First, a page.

Courtesy of WOWSA, Huntington Beach, California.

What is it like to take the jump into the water, take the first stroke, and take the first feeding when there is 120 miles (193 km) to swim?

It takes a certain hard-core, hardened mindset. Something that 64-year-old Jamie Tout definitely has. He is shown starting and swimming in the 18.3-mile Stage 1 of the world’s longest open water swim, 8 Bridges Hudson River Swim from the Rip Van Winkle to the Kingston Rhinecliff Bridge five days ago.

Now, on Day 5, Tout and his colleagues and competitors are facing the extraordinarily difficult Stage 5, known as the 19.8-mile Beast down the Hudson River.

To date, 36-year-old Stephen Rouch of Indiana is pulling away from the field [see results below], but Tout is hanging in there tough – which is frankly surprising.

One of my doctors told me that there was nothing but a thin red line that separated me from death. My diagnosis of congestive heart failure on July 21st 2011 took everything away from me. I had been symptomatic for years, but the diagnosis was something different. It devastated me. I couldn’t lift anymore and running or riding was out of the question.”

The 10-time Manhattan Island Marathon swimmer and Triple Crown of Open Water Swimming member could not even do a flip turn in a pool because he couldn’t hold his breath long enough to streamline off the wall. His endurance athletic past – or even two laps in a pool – seemed to be over. Until one day he saw the news on television and his life turned around unexpectedly.

I saw a news program that covered President George Bush who jumped out of a plane to celebrate his 90th birthday. He also jumped when he was 75, 80, and 85 years old. A smile crossed my face; I thought, ‘That is simply amazing.’ And to be have a disability and still do it put President Bush’s accomplishment on a different level.”

Tout spoke about the impact of President Bush’s activities with his wife. They talked about his own history at the Manhattan Island Marathon Swim. “I did MIMS for the first time in 1985. I was also there in 1995 and in 2005. The 2015 race was my 30-year anniversary.”

But he was realistic with his physical – and mental – limitations. “Even though my doctors told me my congestive heart failure was controlled with medication, mentally I was lost.”

But he started to swim and then got motivate to swim for others with congestive heart failure. “A diagnosis of heart failure can be a death sentence to some, but to others it can be an opportunity.”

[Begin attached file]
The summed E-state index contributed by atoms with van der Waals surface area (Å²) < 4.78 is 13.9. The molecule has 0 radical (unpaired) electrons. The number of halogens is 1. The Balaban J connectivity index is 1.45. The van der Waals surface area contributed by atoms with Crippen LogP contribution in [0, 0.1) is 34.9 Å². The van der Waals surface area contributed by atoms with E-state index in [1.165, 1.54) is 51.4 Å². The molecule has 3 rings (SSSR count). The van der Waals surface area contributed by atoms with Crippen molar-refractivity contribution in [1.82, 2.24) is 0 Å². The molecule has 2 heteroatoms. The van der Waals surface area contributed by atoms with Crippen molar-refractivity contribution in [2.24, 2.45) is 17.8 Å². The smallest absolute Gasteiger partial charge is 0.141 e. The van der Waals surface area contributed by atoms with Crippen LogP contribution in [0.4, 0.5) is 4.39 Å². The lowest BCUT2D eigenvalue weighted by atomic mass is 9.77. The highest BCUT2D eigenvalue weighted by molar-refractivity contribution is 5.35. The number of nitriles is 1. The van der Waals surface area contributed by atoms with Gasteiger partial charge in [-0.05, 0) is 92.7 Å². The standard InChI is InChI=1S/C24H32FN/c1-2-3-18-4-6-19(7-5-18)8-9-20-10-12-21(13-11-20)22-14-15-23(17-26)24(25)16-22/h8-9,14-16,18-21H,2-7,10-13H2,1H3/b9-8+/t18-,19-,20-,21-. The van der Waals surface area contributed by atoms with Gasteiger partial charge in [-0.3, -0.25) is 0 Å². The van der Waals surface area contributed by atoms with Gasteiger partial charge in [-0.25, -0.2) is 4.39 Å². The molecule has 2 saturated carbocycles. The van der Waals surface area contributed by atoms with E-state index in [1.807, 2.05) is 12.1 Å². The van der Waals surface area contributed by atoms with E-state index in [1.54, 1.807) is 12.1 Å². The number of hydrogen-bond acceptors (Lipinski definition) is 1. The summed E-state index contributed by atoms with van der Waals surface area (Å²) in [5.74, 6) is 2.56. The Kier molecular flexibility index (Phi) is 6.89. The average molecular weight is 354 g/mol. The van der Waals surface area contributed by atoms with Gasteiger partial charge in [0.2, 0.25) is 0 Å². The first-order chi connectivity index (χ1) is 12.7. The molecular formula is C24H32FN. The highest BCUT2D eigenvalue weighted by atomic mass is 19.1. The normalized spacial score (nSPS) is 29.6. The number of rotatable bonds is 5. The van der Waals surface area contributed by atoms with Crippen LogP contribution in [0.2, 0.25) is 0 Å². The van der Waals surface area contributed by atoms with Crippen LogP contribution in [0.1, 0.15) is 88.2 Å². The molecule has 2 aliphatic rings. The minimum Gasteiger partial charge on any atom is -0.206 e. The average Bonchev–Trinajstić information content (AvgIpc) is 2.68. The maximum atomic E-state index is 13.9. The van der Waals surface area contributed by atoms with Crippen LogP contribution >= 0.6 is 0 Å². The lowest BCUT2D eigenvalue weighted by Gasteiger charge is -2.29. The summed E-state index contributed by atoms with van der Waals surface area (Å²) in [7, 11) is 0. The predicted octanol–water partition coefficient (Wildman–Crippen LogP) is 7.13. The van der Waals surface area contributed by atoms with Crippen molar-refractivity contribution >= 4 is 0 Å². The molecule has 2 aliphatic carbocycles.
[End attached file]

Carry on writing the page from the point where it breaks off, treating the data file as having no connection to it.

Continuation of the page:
Tout became motivated by the opportunity and started to step up his training. In order to achieve the Triple Crown, Tout planned on a “difficult double” as he wife described the nearly back-to-back Manhattan Island Marathon Swim and Catalina Channel crossing. He trained to do something that would make men half his age think twice: he attempted his 10th swim around Manhattan Island only three days after an attempt of the Catalina Channel. Not only did he have to swim 28.5 miles after a 20.2-mile channel crossing, he had to travel cross-country to achieve his goal – not an easy task for anyone and certainly not for a 62-year-old with heart disease.

I wish I hadn’t held back at Catalina, but a successful crossing is good even if my 11 hour 18 minute time is kinda slow. I had thought that I could get under 10 hours or at least breath my 10:33 English Channel time, but I couldn’t stop thinking of the effect a hard Catalina Channel crossing would have on [my] New York [swim]. I kept hearing Morty Berger’s words ringing in my ears, ‘Once it looks like you’re going to make it, take it easy or you will pay for it later doing Manhattan.'”

He did and he not only achieved the Triple Crown of Open Water Swimming, but also almost unbelievably swam his fastest Manhattan Island marathon time in 11 attempts over a 30-year period. “I did MIMS at age 32, the English Channel at age 34, and the Catalina Channel at the age of 62. I managed a personal record at MIMS on September 23rd in a time of 7 hours and 31 minutes. Of the 11 starts and 10 finishes, my previous fastest was 7 hours and 44 minutes that I did back in 1991. The swim was also a big improvement from my last place finish of 9 hours and 23 minutes that I did in 2006 when I was in end stage heart failure.”

Tout did eventually cross the thin red line as his doctor predicted. But it was in the opposite, more positive, direction.

Last year, Tout attempted to complete all 7 stages of the 120-mile 8 Bridges Swim, but came up short.

This year, he is right on track to complete the world’s longest swim as he passed the halfway mark. To follow Tout and the 8 Bridges competitors, see here.

Stage 4 Results of the 8 Bridges Swim
1. Stephen Rouch 4:51:09 [cumulative time of 19 hours 49 minutes 2 seconds in Stages 1, 2, 3, 4]
2. Joshua Gordon 5:00:34
3. Ed Stoner 5:07:42
4. Flavio Toi 5:11:39 [cumulative time of 21 hours 33 minutes 7 seconds in Stages 1, 2, 3, 4]
5. Graco Morlan 5:12:55 [cumulative time of 21 hours 8 minutes 15 seconds in Stages 1, 2, 3, 4]
6. Marta Izo 5:13:25 [cumulative time of 21 hours 32 minutes 17 seconds in Stages 1, 2, 3, 4]
7. Mark Spratt 5:17:02
8. Abigail Fairman 5:36:29 [cumulative time of 21 hours 49 minutes 3 seconds in Stages 1, 2, 3, 4]
9. Katrin Walter 5:43:14
10. Jamie Tout 5:51:23 [cumulative time of 23 hours 50 minutes 15 seconds in Stages 1, 2, 3, 4]
11. Ed Riley 6:09:25 [cumulative time of 23 hours 47 minutes 48 seconds in Stages 1, 2, 3, 4]
12. Steve Gruenwald 6:57:46 [cumulative time of 26 hours 1 minute 55 seconds in Stages 1, 2, 3, 4]
13. Harry Finger 7:07:37 [cumulative time of 26 hours 6 minutes 28 seconds in Stages 1, 2, 3, 4]
Paula Yankauskas DNF after 6:33:15
Mo Siegel DNF after 6:33:15
Ingrid Bon DNF after 6:33:15
John Hughes DNF after 2:38:15
Kimberly Plewa DNF after 53:15

Follow the 120-mile downstream race here.

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